As a mature game, the Street Fighter IV series which is currently on its fourth home release over the course of  six years has tried to straddle the line between innovating and keeping the fan base satisfied. While it's selling more copies than it did during the Street Fighter III era, Street Fighter's overall cultural relevance has waned a little. More people are familiar with the cheesy "Street Fighter" movie with Raul Julia and Jean-Claude Van Damme than are familiar with the newer "Street Fighter:The Legend of Chun Li" starring Kristin Kreuk. It really hit home for me on Tuesday this week when I picked up my copy of Ultra Street Fighter IV. I had been to Target at lunch earlier in the day and had walked through the game section. If they had the new game, I didn't notice. Even when I got to my local Gamestop after work to pick my copy up one the way home, it's not like they had a big cardboard standup in the store or a bunch of copies on the shelf. I handed them my preorder receipt, and they had to look for it. It took them just long enough to find it that I had a moment where I started to worry that CAPCOM had delayed the release date and didn't tell anyone. Maybe now that the game is this old, they don't worry about the marketing so much because they figure they're not going to get any better audience that what they already have?

I like the new characters, although they're not entirely new. Hugo, Elena, Rolento, and Poison were all available characters in other games, and Decapre is visually similar to Cammy. Despite my concerns, Decapre plays like a completely new character. For that matter, the other four new characters have all had some adjustments to them that make them play a little differently than their previous incarnations.

The challenge mode in the game that gives you a set of specific objectives for each character in an attempt to teach you the moveset of each character had gone unfinished in the previous edition of the game, and at the moment is still unfinished. A future patch has been promised, and I will be looking forward to it. I found that I had never really learned Yun and Yang properly from the previous version without the challenge mode. Sure, you can go in training and mess around, and it's not like you can't look up the moves. but I found the challenges a good foundation for learning the other characters. Another feature of the game that I hadn't quite expected is that it pulls in your data from other games, so it knows that I played SFxTekken, and it knows what my scores and character usage from Street Fighter IV:Arcade Edition are.

I'm pretty happy with the game, even if I'm not the most awesome player of Fei Long or Vega or Dan on the internet. I'm looking forward to a lot of games against my older son and my friends. (My older son plays as T. Hawk, and I heard that they made some improvements to his moves. I guess I better watch out.)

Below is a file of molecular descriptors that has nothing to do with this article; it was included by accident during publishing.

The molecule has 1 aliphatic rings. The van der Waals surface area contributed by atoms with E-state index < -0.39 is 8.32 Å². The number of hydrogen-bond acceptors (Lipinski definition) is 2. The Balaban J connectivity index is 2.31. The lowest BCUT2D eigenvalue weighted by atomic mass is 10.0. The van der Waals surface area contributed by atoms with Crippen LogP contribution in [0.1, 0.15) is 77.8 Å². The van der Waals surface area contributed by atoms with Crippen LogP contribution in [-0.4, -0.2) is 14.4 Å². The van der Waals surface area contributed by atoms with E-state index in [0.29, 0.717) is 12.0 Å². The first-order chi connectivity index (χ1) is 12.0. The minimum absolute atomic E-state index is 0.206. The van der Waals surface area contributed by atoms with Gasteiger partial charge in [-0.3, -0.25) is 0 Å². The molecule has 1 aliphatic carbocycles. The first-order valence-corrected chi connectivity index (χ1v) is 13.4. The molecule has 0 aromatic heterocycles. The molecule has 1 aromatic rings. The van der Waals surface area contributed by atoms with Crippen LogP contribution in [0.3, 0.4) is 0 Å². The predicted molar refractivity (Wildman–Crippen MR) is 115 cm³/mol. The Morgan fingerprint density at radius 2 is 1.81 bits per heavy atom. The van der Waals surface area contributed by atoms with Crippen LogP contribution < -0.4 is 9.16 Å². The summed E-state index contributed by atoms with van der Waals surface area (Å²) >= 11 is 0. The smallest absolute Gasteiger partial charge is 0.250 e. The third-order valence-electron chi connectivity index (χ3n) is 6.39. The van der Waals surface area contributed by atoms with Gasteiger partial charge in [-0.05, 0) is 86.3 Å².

The only thing that seems to bug me about the game is one of the the reasons that I waited to get the full retail version of the game on disk was so I could have all the costumes in one shot and get that over and done with. As soon as the game came out a new set of costumes was announced. I know, it's the new thing to monetize add-on content to every game, and it just doesn't sit well with me.

Maybe it's because I'm old.

Friday, August 1, 2014

What Wii still have left to play...

I was reminded at the store today that some people still have their original Wii, and haven't upgraded to the WiiU. It made me think that there are some really good games out there that if you didn't play on the Wii, you still should. I would also add that you will have a better time playing these games on your Wii hooked to a good TV using the component video cables than you will playing those games on a WiiU because of what the WiiU's upscaling looks like.

Here's a quick list of my personal favorites for the Wii that you might want to go back and play if you accidentally skipped them. The more mature-rated games are further down the list.

The Legend of Zelda:Twilight Princess (single player)
The Legend of Zelda:Skyward Sword (single player)
Super Mario Galaxy 1 and 2 (mostly single player, but a second player can assist a little)
Super Smash Bros. Brawl (up to 4 players)
New Super Mario Bros. Wii (up to 4 players)
Mario Kart Wii (1-4 players)
Excitebots Trick Racing
Wii Sports Resort (1-4 players)
Most of the LEGO games (Star Wars 1-3, Indiana Jones 1&2, Batman 1&2, Pirates of the Caribbean, Harry Potter 1-4 and 5-7, Lord of the Rings)
de Blob and de Blob 2 (single player - the first game is groundbreaking, but the second game is easier to control because jumping was mapped to a button instead of waving the Wii Remote)
Kirby's Epic Yarn (1-2 players, unbearably cute for some people)

Okami (single player, especially good if you liked the Zelda games )
Sengoku Basara (1-2 players. #1 game at my house by total hours played, but not for everyone)